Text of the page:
If the disclosing party is worried that the receiving party intends on soliciting clients from the disclosing party, then a non-solicitation term can also be included in the confidentiality agreement preventing the other party from doing so. It is important to include this clause in an agreement involving a third party contractor.
Choice of Law Clause
Confidentiality agreements tend to contain a choice of law clause, which specifically indicates that the law of the disclosing party’s state applies. Both parties should conduct research on the state’s laws that will apply in the event that any legal battles arise. If this does in fact happen, such clauses are enforceable in court if the law bears a reasonable relationship to the agreement itself and the public policy of the jurisdiction is not contrary to the subject matter of the agreement.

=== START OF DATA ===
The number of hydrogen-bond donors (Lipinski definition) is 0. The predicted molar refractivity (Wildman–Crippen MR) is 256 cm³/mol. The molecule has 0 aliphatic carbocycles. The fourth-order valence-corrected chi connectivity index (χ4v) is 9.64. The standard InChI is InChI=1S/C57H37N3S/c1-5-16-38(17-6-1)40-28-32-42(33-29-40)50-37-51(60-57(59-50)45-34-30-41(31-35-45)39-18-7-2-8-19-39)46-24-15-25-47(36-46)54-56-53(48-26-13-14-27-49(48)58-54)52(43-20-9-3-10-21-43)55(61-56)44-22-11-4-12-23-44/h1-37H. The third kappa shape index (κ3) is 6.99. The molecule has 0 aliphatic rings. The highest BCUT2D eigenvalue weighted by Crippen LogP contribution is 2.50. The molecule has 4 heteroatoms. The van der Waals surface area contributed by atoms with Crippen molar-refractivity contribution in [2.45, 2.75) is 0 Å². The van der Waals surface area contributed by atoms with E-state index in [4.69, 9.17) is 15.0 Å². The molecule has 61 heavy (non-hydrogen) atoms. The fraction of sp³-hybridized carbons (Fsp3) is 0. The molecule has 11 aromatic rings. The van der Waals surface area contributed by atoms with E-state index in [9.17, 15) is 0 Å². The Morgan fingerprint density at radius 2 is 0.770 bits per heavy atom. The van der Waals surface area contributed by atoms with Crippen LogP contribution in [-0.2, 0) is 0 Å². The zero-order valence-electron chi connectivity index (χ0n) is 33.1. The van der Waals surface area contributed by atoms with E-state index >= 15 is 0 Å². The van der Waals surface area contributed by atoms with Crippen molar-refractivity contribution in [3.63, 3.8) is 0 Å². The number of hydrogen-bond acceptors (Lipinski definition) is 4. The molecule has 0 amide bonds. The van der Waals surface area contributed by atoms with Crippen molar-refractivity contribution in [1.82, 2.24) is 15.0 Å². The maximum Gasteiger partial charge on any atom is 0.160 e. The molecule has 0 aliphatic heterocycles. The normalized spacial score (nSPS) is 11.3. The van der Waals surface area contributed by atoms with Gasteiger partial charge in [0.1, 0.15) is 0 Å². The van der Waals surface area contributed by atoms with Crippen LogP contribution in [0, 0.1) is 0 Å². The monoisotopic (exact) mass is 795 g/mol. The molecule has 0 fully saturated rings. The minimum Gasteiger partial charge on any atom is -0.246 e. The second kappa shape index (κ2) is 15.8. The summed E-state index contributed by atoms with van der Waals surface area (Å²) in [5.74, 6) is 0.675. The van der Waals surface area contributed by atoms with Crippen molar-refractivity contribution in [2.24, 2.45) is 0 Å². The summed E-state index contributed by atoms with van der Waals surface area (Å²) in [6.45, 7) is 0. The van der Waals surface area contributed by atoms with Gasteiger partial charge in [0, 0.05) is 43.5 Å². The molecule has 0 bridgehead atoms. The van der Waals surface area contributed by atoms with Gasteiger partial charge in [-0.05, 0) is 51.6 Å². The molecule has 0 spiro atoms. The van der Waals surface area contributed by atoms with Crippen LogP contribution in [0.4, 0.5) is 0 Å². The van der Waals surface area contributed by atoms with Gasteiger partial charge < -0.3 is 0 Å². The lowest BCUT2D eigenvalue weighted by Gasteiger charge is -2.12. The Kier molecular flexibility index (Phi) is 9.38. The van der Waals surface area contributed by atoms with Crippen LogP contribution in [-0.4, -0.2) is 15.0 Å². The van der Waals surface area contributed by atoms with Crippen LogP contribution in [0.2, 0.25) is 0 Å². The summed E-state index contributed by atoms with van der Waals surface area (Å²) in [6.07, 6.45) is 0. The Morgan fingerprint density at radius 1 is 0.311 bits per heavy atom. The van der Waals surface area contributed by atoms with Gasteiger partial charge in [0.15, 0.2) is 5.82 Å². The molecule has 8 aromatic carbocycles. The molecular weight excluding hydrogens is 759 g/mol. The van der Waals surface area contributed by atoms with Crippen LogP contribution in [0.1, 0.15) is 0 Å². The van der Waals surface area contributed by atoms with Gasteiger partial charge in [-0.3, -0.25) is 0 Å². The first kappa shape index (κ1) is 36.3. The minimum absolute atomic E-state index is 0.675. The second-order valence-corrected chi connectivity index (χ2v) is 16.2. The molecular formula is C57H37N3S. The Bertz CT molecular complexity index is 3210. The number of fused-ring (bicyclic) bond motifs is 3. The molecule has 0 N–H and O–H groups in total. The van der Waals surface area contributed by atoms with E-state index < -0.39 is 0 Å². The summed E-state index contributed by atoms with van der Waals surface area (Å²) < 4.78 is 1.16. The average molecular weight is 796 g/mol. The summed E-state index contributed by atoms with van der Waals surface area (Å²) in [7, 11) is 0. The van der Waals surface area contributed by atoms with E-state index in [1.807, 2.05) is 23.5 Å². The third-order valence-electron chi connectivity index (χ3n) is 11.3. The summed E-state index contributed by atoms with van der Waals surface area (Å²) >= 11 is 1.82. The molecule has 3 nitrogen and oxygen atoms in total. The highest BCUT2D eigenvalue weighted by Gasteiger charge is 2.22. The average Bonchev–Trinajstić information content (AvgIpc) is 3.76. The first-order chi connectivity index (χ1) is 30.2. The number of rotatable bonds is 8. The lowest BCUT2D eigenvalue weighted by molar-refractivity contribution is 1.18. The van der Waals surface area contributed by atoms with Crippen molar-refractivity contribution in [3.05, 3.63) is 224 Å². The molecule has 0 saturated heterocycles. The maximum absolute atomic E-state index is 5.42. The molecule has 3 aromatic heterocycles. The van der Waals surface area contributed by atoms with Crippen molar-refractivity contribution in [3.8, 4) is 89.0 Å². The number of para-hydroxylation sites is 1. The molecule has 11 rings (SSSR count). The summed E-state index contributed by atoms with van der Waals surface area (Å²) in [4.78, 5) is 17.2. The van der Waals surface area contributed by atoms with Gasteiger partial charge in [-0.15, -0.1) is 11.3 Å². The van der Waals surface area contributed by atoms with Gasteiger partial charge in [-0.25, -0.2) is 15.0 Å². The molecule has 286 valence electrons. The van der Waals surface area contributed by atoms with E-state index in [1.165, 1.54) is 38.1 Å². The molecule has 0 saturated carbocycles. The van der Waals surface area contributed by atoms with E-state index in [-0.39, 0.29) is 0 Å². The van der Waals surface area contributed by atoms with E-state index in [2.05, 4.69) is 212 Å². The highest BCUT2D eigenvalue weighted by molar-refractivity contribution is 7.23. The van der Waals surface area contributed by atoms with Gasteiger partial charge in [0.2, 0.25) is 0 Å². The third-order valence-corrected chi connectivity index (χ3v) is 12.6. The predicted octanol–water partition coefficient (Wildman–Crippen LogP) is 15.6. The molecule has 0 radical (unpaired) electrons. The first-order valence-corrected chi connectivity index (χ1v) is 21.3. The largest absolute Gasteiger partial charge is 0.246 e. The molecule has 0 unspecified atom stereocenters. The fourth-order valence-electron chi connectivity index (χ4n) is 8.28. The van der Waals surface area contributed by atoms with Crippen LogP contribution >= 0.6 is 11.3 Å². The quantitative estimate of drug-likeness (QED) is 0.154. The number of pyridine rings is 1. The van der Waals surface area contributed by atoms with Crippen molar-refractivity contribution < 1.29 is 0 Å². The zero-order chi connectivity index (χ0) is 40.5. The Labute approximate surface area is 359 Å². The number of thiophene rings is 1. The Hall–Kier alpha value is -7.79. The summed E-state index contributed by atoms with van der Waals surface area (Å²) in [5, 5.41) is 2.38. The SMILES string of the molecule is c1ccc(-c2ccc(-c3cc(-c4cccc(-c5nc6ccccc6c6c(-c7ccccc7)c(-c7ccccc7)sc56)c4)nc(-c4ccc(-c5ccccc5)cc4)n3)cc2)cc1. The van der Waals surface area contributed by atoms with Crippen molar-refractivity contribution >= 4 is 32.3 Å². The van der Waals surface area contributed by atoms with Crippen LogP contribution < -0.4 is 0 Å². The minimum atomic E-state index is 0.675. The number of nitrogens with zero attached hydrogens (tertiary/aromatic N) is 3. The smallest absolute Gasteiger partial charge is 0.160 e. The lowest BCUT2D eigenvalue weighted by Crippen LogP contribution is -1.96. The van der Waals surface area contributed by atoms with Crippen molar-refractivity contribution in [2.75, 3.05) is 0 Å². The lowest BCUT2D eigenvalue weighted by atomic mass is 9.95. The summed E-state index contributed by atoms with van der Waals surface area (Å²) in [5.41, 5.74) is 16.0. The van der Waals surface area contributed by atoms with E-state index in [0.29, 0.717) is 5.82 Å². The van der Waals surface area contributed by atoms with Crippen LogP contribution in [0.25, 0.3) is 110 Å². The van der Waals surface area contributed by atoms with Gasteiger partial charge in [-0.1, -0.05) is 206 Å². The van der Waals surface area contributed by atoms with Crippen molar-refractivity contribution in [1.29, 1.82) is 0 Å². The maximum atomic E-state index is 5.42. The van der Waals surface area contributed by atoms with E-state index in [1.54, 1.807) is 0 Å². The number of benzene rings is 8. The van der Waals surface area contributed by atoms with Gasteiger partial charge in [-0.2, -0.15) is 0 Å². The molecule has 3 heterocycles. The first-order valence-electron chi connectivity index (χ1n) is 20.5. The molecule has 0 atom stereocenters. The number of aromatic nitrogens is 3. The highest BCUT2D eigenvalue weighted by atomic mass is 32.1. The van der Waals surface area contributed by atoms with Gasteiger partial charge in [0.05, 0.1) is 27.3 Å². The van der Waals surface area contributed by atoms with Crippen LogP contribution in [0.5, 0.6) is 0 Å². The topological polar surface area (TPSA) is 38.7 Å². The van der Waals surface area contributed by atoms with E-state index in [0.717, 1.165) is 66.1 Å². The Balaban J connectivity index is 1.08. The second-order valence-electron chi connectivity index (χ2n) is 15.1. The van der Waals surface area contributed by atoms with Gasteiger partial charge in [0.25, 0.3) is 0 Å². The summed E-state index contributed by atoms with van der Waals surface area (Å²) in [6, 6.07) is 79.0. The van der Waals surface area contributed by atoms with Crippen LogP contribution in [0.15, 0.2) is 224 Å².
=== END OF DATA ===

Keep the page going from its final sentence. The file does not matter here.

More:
These provisions impact the parties’ rights under the agreement. For arbitration, any disputes regarding the agreement must be resolved through arbitration proceedings, not in a lawsuit. For the legal fees associated with such proceedings, the losing party must pay the fees. Types of boilerplate provisions include:
- Indemnity. This is a guarantee by one party that costs will be covered if a third party brings a legal action. Therefore, the one party will protect the other party financially if a third party brings a legal suit against them.
- Jury trial waiver. If a legal suit arises, the parties can waive their right to a jury trial and agree that the judge will hear the dispute.
- Notice. Each party notifies one another of a court-ordered disclosure of the confidential information.